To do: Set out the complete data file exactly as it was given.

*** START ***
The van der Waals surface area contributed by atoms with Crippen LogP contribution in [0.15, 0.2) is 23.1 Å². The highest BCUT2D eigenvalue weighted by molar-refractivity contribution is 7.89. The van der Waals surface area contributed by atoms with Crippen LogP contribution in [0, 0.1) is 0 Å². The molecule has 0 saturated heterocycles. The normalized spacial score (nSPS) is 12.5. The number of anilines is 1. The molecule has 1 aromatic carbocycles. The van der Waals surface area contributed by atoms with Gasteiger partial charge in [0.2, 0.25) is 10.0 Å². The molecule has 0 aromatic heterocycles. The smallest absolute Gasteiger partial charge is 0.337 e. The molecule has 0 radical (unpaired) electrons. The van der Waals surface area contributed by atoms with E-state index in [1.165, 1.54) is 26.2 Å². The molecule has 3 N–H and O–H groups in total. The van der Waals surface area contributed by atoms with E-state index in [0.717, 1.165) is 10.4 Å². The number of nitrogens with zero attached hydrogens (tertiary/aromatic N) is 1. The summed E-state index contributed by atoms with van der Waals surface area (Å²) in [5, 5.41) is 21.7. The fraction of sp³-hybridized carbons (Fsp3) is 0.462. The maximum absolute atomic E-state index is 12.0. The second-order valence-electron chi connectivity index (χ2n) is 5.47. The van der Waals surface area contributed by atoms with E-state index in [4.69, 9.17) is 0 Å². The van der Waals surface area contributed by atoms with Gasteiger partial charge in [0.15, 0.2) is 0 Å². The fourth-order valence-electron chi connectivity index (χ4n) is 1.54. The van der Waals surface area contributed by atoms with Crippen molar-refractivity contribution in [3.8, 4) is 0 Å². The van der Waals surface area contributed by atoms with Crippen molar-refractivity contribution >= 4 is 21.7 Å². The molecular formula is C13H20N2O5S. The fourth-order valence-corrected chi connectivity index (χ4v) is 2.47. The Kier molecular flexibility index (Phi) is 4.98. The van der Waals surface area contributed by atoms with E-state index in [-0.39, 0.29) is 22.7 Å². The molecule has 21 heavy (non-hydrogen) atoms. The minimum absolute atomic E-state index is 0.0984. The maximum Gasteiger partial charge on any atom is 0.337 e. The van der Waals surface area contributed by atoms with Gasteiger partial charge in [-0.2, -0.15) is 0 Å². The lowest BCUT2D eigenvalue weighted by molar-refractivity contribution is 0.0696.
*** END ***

The van der Waals surface area contributed by atoms with Crippen LogP contribution in [0.15, 0.2) is 23.1 Å². The highest BCUT2D eigenvalue weighted by molar-refractivity contribution is 7.89. The van der Waals surface area contributed by atoms with Crippen LogP contribution in [0, 0.1) is 0 Å². The molecule has 0 saturated heterocycles. The normalized spacial score (nSPS) is 12.5. The number of anilines is 1. The molecule has 1 aromatic carbocycles. The van der Waals surface area contributed by atoms with Gasteiger partial charge in [0.2, 0.25) is 10.0 Å². The molecule has 0 aromatic heterocycles. The smallest absolute Gasteiger partial charge is 0.337 e. The molecule has 0 radical (unpaired) electrons. The van der Waals surface area contributed by atoms with E-state index in [1.165, 1.54) is 26.2 Å². The molecule has 3 N–H and O–H groups in total. The van der Waals surface area contributed by atoms with E-state index in [0.717, 1.165) is 10.4 Å². The number of nitrogens with zero attached hydrogens (tertiary/aromatic N) is 1. The summed E-state index contributed by atoms with van der Waals surface area (Å²) in [5, 5.41) is 21.7. The fraction of sp³-hybridized carbons (Fsp3) is 0.462. The maximum absolute atomic E-state index is 12.0. The second-order valence-electron chi connectivity index (χ2n) is 5.47. The van der Waals surface area contributed by atoms with E-state index in [4.69, 9.17) is 0 Å². The van der Waals surface area contributed by atoms with Gasteiger partial charge in [0.15, 0.2) is 0 Å². The fourth-order valence-electron chi connectivity index (χ4n) is 1.54. The van der Waals surface area contributed by atoms with Crippen molar-refractivity contribution in [3.8, 4) is 0 Å². The van der Waals surface area contributed by atoms with Crippen molar-refractivity contribution >= 4 is 21.7 Å². The molecular formula is C13H20N2O5S. The fourth-order valence-corrected chi connectivity index (χ4v) is 2.47. The Kier molecular flexibility index (Phi) is 4.98. The van der Waals surface area contributed by atoms with E-state index in [-0.39, 0.29) is 22.7 Å². The molecule has 21 heavy (non-hydrogen) atoms. The minimum absolute atomic E-state index is 0.0984. The maximum Gasteiger partial charge on any atom is 0.337 e. The van der Waals surface area contributed by atoms with Gasteiger partial charge in [-0.2, -0.15) is 0 Å². The lowest BCUT2D eigenvalue weighted by molar-refractivity contribution is 0.0696.